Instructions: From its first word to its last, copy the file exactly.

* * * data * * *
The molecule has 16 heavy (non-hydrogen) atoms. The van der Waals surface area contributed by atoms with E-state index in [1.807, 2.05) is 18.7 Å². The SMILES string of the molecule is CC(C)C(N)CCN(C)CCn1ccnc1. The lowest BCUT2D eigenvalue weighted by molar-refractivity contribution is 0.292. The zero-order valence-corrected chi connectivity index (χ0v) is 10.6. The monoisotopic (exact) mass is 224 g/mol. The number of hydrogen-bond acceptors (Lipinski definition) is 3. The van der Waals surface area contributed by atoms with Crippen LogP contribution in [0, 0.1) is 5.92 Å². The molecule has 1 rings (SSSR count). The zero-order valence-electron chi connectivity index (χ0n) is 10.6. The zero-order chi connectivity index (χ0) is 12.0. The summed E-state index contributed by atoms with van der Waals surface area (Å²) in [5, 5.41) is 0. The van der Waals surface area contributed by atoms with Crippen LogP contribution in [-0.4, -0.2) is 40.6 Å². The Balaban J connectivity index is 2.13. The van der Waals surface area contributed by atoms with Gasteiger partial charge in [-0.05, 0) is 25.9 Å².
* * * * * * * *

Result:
The molecule has 16 heavy (non-hydrogen) atoms. The van der Waals surface area contributed by atoms with E-state index in [1.807, 2.05) is 18.7 Å². The SMILES string of the molecule is CC(C)C(N)CCN(C)CCn1ccnc1. The lowest BCUT2D eigenvalue weighted by molar-refractivity contribution is 0.292. The zero-order valence-corrected chi connectivity index (χ0v) is 10.6. The monoisotopic (exact) mass is 224 g/mol. The number of hydrogen-bond acceptors (Lipinski definition) is 3. The van der Waals surface area contributed by atoms with Crippen LogP contribution in [0, 0.1) is 5.92 Å². The molecule has 1 rings (SSSR count). The zero-order valence-electron chi connectivity index (χ0n) is 10.6. The zero-order chi connectivity index (χ0) is 12.0. The summed E-state index contributed by atoms with van der Waals surface area (Å²) in [5, 5.41) is 0. The van der Waals surface area contributed by atoms with Crippen LogP contribution in [-0.4, -0.2) is 40.6 Å². The Balaban J connectivity index is 2.13. The van der Waals surface area contributed by atoms with Gasteiger partial charge in [-0.05, 0) is 25.9 Å².